21.   Iowa State:  If Bill Fennelly isn't the best coach in the Big Twelve, he's definitely the best Twitterer.  (@ISUCoachFen, but don't tell him I put the Cyclones at #21.  Hell hath no fury like a Twitterer scorned.)  When you get to the level of what he's done in college basketball, it becomes easier to list what he hasn't done.  His programs have averaged 23 wins a year, and include five NCAA Sweet Sixteen appearances and two Elite Eight appearances.  The most recent Sweet Sixteen appearance was the one last year where the season ended with a 74-36 loss to Connecticut.

Behind Tennessee and Connecticut, the next team in attendance is...Iowa State, averaging over 9,000 fans per home game.  The Cyclones lost PG Alison Lacey this year to graduation, as well as four other seniors.  It's time for the group of Cylone freshmen - Chelsea Poppens, Anna Prins, Jessica Schroll and Amanda Zimmerman - to step up as Iowa State has taken on a killer schedule for 2010-11.

22.   Nebraska:  Last year, the Cornhuskers were 7th in the country in attendance, so the graduation of F Kelsey Griffin must be cause for worry in Nebraska after a 32-2 season and a #1 seed in last year's NCAA tournament.  Luckily they still have Connie Yori, winner of multiple Coach of the Year awards last year.  They began the season unranked and ended up as the #3 team at one point during the 2009-10 season....a nice start from the 8-20 record of  Yori's first season.  Her seven straight post-season trips are a school record.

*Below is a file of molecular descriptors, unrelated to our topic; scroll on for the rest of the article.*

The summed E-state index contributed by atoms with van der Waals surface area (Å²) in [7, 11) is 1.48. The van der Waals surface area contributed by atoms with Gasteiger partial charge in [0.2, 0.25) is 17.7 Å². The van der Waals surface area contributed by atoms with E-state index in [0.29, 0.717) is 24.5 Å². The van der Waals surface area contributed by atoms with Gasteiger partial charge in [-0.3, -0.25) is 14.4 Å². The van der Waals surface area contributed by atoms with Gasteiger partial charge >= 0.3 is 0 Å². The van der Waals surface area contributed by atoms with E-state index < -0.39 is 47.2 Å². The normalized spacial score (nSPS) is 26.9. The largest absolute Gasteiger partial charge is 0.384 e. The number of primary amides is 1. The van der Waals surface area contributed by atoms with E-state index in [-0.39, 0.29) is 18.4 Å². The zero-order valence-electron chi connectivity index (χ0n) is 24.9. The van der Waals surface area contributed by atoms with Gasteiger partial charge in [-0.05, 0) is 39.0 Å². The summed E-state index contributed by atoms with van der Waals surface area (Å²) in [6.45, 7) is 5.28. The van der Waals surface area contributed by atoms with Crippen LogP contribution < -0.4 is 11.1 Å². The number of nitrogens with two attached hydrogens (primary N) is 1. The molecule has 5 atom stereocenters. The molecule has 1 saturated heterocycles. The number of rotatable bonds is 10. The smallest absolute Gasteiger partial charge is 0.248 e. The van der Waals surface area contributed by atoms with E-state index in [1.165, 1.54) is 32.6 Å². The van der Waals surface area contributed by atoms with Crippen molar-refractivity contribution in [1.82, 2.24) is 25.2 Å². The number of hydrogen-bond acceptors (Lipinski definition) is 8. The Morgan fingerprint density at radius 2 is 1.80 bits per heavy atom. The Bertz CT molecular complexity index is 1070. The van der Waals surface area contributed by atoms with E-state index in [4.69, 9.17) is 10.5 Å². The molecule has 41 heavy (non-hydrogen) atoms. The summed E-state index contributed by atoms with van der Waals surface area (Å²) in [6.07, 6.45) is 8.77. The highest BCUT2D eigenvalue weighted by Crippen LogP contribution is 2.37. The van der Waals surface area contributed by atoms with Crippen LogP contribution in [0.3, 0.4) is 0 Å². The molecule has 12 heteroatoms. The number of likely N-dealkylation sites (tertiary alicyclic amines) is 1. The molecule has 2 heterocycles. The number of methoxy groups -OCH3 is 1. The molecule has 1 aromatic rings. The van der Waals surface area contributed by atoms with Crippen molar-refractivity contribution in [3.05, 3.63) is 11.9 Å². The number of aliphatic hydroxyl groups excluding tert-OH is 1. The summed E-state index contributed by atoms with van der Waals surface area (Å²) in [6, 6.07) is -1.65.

The 2010-11 season might be a real test.  The Huskers lost a lot of seniors last year, so the cycle begins again in Nebraska's final year of Big Twelve competition with almost a new team.  Keep your eyes on SG Dominique Kelley who will shoulder the burden this year.

23.   Michigan State:  The Spartans are trying to get back to where they were in 2005 - the National Championship game, where they lost to Baylor by 22 points.  Suzy Merchant is in her fourth year with the team, trying to bring the success she brought to Eastern Michigan to another Michigan team.  She has the chance to establish her own history here, because the program really didn't acheive until Joanne P. McCallie's arrival in 2000.  Only since 2004 has Michigan State been able to depend on winning 20+ games a year routinely.

Merchant will have to solve the recruiting conundrum if she wants to keep the Spartans in the polls.  This year's recruiting class doesn't compare to that of Nebraska's or Ohio State's.  Much will be asked of 6-6 C Madison Williams, the McDonald's All-American and prize recruit for this year.